Breaking point

As the donation saga rumbles on, frustrated MPs tell our political editor, Martin Bright, that they

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At the latest meeting of the Parliamentary Labour Party, an old soldier urged the utmost discipline on younger MPs, saying that if they thought this was a crisis, they simply hadn't lived. Sounding every bit the haunted veteran who had seen action in the trenches of the 1970s and 1980s, Gerald Kaufman said the present difficulties were nothing compared to the proper catastrophes he had witnessed: the 1976 IMF crisis, or the 1983 election manifesto, for which Kaufman himself had coined the phrase "the longest suicide note in history".

His choice of examples from history was revealing. Kaufman did not say that the crisis over donations from the businessman David Abrahams did not compare to, say, the seriousness of the Ecclestone affair, when the party had to give back £1m donated by the Formula One boss. Nor did he mention the Hinduja brothers' donation that led to the second resignation of Peter Mandelson. Nor did he raise the more recent spectre of "cash for honours". The implication was that what is happening now is worse than anything encountered under Tony Blair's premiership. Invoking the era of Callaghan and Foot, Kaufman's attempts to calm nerves had the opposite effect. It was small comfort to hear that things weren't quite as dark as in Labour's darkest days.

It is no surprise in the circumstances that many backbenchers are beginning to feel betrayed by Gordon Brown's promises of change. "Betrayal" has always been a particularly dangerous word on the left. Blair was accused of treachery because he was seen to have traded principle for electoral success. Brown will be a traitor twice over if he is judged not able to deliver either.

In fact, in somewhat biblical fashion, some MPs fear that Brown may have betrayed Labour thrice. First, he promised that a "government of all the talents" would not lead to appointing ministers from other political parties. It transpired that he offered jobs to Liberal Democrats, including a cabinet post to Paddy Ashdown. Second, he excised the final vestiges of power from Labour party conference by ending the practice of tabling "contemporary motions", often critical of government. Third, he appeared on the steps of 10 Downing Street with the party's ghastly nemesis, Margaret Thatcher.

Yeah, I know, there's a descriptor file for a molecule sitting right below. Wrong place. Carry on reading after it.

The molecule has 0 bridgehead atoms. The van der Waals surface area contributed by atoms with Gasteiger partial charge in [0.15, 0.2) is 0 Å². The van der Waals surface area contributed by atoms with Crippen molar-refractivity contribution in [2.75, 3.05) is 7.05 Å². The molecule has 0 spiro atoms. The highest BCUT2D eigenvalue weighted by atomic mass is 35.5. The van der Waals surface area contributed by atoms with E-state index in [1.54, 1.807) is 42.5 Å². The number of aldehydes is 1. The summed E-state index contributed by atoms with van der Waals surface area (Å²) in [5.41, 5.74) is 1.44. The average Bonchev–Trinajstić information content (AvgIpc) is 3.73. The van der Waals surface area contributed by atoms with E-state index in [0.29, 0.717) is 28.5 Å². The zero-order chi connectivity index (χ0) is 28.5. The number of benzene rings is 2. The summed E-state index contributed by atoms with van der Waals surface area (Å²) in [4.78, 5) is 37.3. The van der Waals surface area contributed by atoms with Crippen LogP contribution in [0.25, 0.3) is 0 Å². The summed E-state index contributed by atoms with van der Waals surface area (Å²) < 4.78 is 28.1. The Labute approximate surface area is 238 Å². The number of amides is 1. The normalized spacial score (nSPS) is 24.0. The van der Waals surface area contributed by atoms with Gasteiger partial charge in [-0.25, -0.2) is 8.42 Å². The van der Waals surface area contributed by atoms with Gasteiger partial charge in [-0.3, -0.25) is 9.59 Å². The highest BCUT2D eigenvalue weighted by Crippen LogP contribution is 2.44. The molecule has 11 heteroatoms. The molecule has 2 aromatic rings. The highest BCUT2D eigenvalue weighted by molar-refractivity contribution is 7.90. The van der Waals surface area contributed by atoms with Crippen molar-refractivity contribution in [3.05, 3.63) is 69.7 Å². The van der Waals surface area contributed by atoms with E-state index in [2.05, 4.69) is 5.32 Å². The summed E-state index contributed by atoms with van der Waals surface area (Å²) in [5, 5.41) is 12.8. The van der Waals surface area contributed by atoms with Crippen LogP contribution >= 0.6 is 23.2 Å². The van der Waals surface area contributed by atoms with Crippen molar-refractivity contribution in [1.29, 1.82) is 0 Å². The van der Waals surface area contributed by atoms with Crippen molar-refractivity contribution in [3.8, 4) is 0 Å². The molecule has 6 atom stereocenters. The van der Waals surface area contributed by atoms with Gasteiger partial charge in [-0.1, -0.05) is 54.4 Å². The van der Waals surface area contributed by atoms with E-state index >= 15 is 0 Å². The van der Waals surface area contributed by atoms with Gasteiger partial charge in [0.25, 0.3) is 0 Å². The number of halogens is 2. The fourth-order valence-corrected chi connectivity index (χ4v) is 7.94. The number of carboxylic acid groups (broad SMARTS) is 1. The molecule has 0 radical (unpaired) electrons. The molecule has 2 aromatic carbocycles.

Doubts are also raised about his promise to change new Labour's style of government. As one furious anti-Blair backbencher told me: "With Blair you had a ruling clique who pretended to listen; with Brown you have a ruling clique who think they own the party and don't even pretend to listen." The Glasgow MP John Robertson made the boldest intervention at the PLP meeting by asking the Prime Minister to prove that his government had become genuinely inclusive and was willing to listen to voices from outside his inner circle.

Such concerns have been magnified by rumours that Brown is showing all the worst characteristics of a moody boss in his treatment of junior staff around Downing Street. At first I thought this was classic black propaganda, but I have since heard that he applies the same "robust" approach to his ministers, who are routinely woken at 6am to take his calls.

Hollow pledge

Brown may be forced into a more open approach because his inner clique is not as unassailable as it once was. While the Young Turks have been damaged by recent events, particularly their efforts to bounce him into a snap election, the self-styled greybeards such as Alistair Darling and Des Browne have lurched from one departmental crisis to the next.

Now the PM has vowed to reform party funding once and for all. But, after ten years of Labour trying, this latest pledge rings a little hollow. I would like to believe it, but my experience over the past few days does not fill me with hope. A week ago, while officials were still claiming that Abrahams was unknown to senior figures, I was told the eccentric businessman was a regular at fundraising gala dinners and had possibly attended party conferences in his capacity as a high-value donor. Labour later grudgingly confirmed that it believed he had indeed attended a dinner and a party conference, but could provide no further detail. Finally, a week later, a statement arrived. "David Abrahams has attended gala dinners and party conferences in the past. We are not commenting any further as there is an ongoing police inquiry into these matters." Suddenly the attendances had become plural.